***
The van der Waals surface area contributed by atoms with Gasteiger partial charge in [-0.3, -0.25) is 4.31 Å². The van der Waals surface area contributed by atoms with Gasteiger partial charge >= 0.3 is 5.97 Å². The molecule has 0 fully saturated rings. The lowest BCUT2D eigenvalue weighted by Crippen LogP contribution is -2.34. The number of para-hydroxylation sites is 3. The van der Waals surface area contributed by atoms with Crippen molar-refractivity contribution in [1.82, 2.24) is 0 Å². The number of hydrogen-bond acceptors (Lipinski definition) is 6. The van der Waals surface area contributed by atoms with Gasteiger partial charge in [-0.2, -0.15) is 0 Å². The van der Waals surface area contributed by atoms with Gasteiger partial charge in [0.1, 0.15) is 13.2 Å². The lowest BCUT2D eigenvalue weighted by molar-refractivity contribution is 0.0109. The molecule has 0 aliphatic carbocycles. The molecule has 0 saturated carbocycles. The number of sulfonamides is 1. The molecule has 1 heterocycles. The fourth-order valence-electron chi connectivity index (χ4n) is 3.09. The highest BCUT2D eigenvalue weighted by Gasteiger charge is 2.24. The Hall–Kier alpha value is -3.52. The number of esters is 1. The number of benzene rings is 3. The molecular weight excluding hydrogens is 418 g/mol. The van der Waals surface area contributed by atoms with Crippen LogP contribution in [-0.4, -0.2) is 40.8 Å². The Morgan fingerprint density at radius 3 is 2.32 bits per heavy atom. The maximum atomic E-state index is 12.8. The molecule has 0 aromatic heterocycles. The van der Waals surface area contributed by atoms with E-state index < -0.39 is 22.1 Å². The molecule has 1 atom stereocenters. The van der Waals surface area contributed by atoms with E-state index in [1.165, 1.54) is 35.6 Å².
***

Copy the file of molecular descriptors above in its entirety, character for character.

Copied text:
The van der Waals surface area contributed by atoms with Gasteiger partial charge in [-0.3, -0.25) is 4.31 Å². The van der Waals surface area contributed by atoms with Gasteiger partial charge >= 0.3 is 5.97 Å². The molecule has 0 fully saturated rings. The lowest BCUT2D eigenvalue weighted by Crippen LogP contribution is -2.34. The number of para-hydroxylation sites is 3. The van der Waals surface area contributed by atoms with Crippen molar-refractivity contribution in [1.82, 2.24) is 0 Å². The number of hydrogen-bond acceptors (Lipinski definition) is 6. The van der Waals surface area contributed by atoms with Gasteiger partial charge in [-0.2, -0.15) is 0 Å². The van der Waals surface area contributed by atoms with Gasteiger partial charge in [0.1, 0.15) is 13.2 Å². The lowest BCUT2D eigenvalue weighted by molar-refractivity contribution is 0.0109. The molecule has 0 aliphatic carbocycles. The molecule has 0 saturated carbocycles. The number of sulfonamides is 1. The molecule has 1 heterocycles. The fourth-order valence-electron chi connectivity index (χ4n) is 3.09. The highest BCUT2D eigenvalue weighted by Gasteiger charge is 2.24. The Hall–Kier alpha value is -3.52. The number of esters is 1. The number of benzene rings is 3. The molecular weight excluding hydrogens is 418 g/mol. The van der Waals surface area contributed by atoms with Crippen LogP contribution in [-0.4, -0.2) is 40.8 Å². The Morgan fingerprint density at radius 3 is 2.32 bits per heavy atom. The maximum atomic E-state index is 12.8. The molecule has 0 aromatic heterocycles. The van der Waals surface area contributed by atoms with E-state index < -0.39 is 22.1 Å². The molecule has 1 atom stereocenters. The van der Waals surface area contributed by atoms with E-state index in [1.165, 1.54) is 35.6 Å².